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OPINION

School: Honors Classes Will be Decided by Skin Color, Not Intelligence

The opinions expressed by columnists are their own and do not necessarily represent the views of Townhall.com.

A Virginia high sent a disturbing letter to parents and students announcing they would be selecting students for Advanced Placement and honors classes based on skin color – instead of intelligence.

Martin Luther King, Jr. must be turning over in his grave.

A parent forwarded me a copy of the letter sent from John Handley High School in Winchester.

“Through our collective work, advanced classes such as AP and Honors will have proportional representation,” read the letter. “Proportional representation is 40% White, 35% Hispanic, 12% African American, 10% mixed race.”

The letter went on to explain that public schools across the country “continue to see outcomes that are disproportionate by race and social class.” 

“American demographic trends indicate that America will be a majority minority nation in the next 25 years,” the letter read. “Therefore, the new work of American public schools is to develop systems to address disparate outcomes.”

Interesting -  I thought the work of American public schools was to teach kids how to read, write, multiply and divide.

Among those who received the letter was Eric Sitton – the father of a rising sophomore honors student at the high school.

“I was taken aback. I couldn’t believe someone would put words like that in print to send around to the homes of students,” he told me.

He said he was especially distressed when his teenage son read the rules governing honors classes.

“I felt powerless to help my child,” he said. “Seeing the look on his face when he realized that he was being judged by the color of his skin was agonizing.”

So how does a public school district explain judging children based on their pigmentation?

I reached out to the school district multiple times over the past two days but so far – they have not responded to my questions regarding the policy.

“My son asked me, ‘Am I not going to be able to be in an AP class because I’m white?’ And I didn’t know what to tell him,” Mr. Sitton said.

Clearly, the school is playing identity politics. And it won’t be long before they require students to take white privilege classes.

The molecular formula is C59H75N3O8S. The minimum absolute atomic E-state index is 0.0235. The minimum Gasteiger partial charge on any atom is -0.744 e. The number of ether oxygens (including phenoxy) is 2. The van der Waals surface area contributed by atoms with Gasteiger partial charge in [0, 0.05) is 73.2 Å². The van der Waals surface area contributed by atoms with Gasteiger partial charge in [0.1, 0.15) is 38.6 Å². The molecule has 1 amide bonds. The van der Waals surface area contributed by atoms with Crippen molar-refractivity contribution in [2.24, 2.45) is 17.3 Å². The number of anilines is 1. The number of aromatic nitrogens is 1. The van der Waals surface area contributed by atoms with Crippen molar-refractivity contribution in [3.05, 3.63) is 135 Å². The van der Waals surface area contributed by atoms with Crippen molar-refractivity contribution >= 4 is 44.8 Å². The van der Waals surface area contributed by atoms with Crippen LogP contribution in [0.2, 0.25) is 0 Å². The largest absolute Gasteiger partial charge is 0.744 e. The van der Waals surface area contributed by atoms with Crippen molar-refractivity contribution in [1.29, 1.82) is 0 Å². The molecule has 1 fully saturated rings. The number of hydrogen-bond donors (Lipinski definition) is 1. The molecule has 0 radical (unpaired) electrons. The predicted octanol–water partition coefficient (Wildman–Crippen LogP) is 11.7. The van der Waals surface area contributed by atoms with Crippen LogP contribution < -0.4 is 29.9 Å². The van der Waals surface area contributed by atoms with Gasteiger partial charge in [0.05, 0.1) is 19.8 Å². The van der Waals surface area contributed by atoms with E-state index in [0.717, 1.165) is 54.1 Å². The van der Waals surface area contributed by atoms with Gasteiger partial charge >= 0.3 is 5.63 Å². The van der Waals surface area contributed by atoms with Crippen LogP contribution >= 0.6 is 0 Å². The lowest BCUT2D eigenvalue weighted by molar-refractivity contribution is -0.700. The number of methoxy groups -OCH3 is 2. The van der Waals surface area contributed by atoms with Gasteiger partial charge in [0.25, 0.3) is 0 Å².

Last year, he said one of his son’s teachers told students she could not believe anyone would vote for Donald Trump. She attempted to influence students with her political ideology.

“It is honestly like trying to run a marathon in mud – trying to deal with the school system,” Mr. Sitton told me.

Hopefully, Mr. Sitton’s son will be among the 40 percent of white people permitted to enroll in honors classes.

“I told my son to just do the best you can do, show your aptitude and hopefully you will get the classes you want,” he said.

EDITOR’S NOTE:

The school district released a statement after our story was published:

“Our school division does not have, nor has it ever had, any policy that utilizes race for enrollment into honors or AP courses. All students, regardless of race, must meet academic criteria to enroll in advanced level coursework. Over the past years, the School Board has continued its focus on providing advanced level coursework as well as increasing advanced course offerings across a variety of disciplines. The School Board has not contemplated, nor adopted, any policy or practice that utilizes race in determining which students can or cannot take such courses, or any other courses for that matter.

We have not received any inquiries from parents regarding the letter that was referenced by the parent. The portion of the letter you cited was from an insert in a back to school mailing from John Handley High School that highlighted division and school level work slated for 2017-2018. This work includes increased efforts to identify students who meet academic criteria and encourage them to enroll in advanced level coursework, regardless of race, socioeconomic status, and disability.

Our School Board prides itself on being available and responsive to community members; that is our role as a School Board. Had I received an inquiry from this parent or any other concerned parent, I would have provided the facts related to the letter to the concerned parent and child. We believe that students must have access to advanced coursework opportunities and we will continue to make them available to all students should they meet the academic criteria required. Our vision is that all students that have met those requirements are encouraged to take these courses, and to that end, we hope to see an increase in overall enrollment in advanced coursework.”

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